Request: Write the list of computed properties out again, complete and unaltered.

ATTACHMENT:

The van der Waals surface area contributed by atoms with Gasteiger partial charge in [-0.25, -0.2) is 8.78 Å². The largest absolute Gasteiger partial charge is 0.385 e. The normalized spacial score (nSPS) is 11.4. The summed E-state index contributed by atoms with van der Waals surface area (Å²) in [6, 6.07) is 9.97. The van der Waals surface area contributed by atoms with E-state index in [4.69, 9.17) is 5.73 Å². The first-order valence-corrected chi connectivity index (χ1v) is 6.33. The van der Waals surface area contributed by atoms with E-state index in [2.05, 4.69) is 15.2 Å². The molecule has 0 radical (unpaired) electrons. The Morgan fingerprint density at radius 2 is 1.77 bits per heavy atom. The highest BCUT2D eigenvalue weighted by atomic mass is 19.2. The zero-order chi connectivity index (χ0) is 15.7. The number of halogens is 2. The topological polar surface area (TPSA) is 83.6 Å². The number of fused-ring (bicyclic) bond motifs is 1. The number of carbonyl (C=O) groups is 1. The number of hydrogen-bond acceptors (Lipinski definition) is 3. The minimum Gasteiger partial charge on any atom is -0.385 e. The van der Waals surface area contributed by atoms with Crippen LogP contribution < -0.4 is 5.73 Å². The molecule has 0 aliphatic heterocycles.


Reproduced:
The van der Waals surface area contributed by atoms with Gasteiger partial charge in [-0.25, -0.2) is 8.78 Å². The largest absolute Gasteiger partial charge is 0.385 e. The normalized spacial score (nSPS) is 11.4. The summed E-state index contributed by atoms with van der Waals surface area (Å²) in [6, 6.07) is 9.97. The van der Waals surface area contributed by atoms with E-state index in [4.69, 9.17) is 5.73 Å². The first-order valence-corrected chi connectivity index (χ1v) is 6.33. The van der Waals surface area contributed by atoms with E-state index in [2.05, 4.69) is 15.2 Å². The molecule has 0 radical (unpaired) electrons. The Morgan fingerprint density at radius 2 is 1.77 bits per heavy atom. The highest BCUT2D eigenvalue weighted by atomic mass is 19.2. The zero-order chi connectivity index (χ0) is 15.7. The number of halogens is 2. The topological polar surface area (TPSA) is 83.6 Å². The number of fused-ring (bicyclic) bond motifs is 1. The number of carbonyl (C=O) groups is 1. The number of hydrogen-bond acceptors (Lipinski definition) is 3. The minimum Gasteiger partial charge on any atom is -0.385 e. The van der Waals surface area contributed by atoms with Crippen LogP contribution < -0.4 is 5.73 Å². The molecule has 0 aliphatic heterocycles.